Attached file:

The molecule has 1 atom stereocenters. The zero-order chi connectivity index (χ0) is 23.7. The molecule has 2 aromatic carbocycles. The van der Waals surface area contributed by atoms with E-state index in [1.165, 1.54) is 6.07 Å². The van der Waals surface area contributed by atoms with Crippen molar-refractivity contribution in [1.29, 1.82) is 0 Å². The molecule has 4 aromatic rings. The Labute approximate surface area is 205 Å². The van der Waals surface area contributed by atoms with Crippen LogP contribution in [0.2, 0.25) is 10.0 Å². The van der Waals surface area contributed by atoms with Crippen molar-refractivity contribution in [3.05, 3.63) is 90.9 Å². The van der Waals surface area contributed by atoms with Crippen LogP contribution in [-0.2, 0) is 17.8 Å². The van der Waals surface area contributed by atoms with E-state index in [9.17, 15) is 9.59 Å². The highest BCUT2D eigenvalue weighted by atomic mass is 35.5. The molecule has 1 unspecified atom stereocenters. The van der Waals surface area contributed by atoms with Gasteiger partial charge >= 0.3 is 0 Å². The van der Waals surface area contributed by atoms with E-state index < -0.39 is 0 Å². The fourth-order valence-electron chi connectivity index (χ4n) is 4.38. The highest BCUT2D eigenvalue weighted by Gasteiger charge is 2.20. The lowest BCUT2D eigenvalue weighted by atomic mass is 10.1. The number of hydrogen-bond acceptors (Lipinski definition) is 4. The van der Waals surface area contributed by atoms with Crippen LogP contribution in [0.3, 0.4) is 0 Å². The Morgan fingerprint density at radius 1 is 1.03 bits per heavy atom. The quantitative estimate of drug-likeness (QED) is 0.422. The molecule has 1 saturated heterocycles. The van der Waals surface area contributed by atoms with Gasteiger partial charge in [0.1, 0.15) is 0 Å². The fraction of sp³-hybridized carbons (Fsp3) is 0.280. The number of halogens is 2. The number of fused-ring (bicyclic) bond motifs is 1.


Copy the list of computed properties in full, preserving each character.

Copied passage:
The molecule has 1 atom stereocenters. The zero-order chi connectivity index (χ0) is 23.7. The molecule has 2 aromatic carbocycles. The van der Waals surface area contributed by atoms with E-state index in [1.165, 1.54) is 6.07 Å². The van der Waals surface area contributed by atoms with Crippen molar-refractivity contribution in [1.29, 1.82) is 0 Å². The molecule has 4 aromatic rings. The Labute approximate surface area is 205 Å². The van der Waals surface area contributed by atoms with Crippen LogP contribution in [0.2, 0.25) is 10.0 Å². The van der Waals surface area contributed by atoms with Crippen molar-refractivity contribution in [3.05, 3.63) is 90.9 Å². The van der Waals surface area contributed by atoms with Crippen LogP contribution in [-0.2, 0) is 17.8 Å². The van der Waals surface area contributed by atoms with E-state index in [9.17, 15) is 9.59 Å². The highest BCUT2D eigenvalue weighted by atomic mass is 35.5. The molecule has 1 unspecified atom stereocenters. The van der Waals surface area contributed by atoms with Gasteiger partial charge >= 0.3 is 0 Å². The van der Waals surface area contributed by atoms with E-state index < -0.39 is 0 Å². The fourth-order valence-electron chi connectivity index (χ4n) is 4.38. The highest BCUT2D eigenvalue weighted by Gasteiger charge is 2.20. The lowest BCUT2D eigenvalue weighted by atomic mass is 10.1. The number of hydrogen-bond acceptors (Lipinski definition) is 4. The van der Waals surface area contributed by atoms with Crippen LogP contribution in [0.3, 0.4) is 0 Å². The Morgan fingerprint density at radius 1 is 1.03 bits per heavy atom. The quantitative estimate of drug-likeness (QED) is 0.422. The molecule has 1 saturated heterocycles. The van der Waals surface area contributed by atoms with Gasteiger partial charge in [0.1, 0.15) is 0 Å². The fraction of sp³-hybridized carbons (Fsp3) is 0.280. The number of halogens is 2. The number of fused-ring (bicyclic) bond motifs is 1.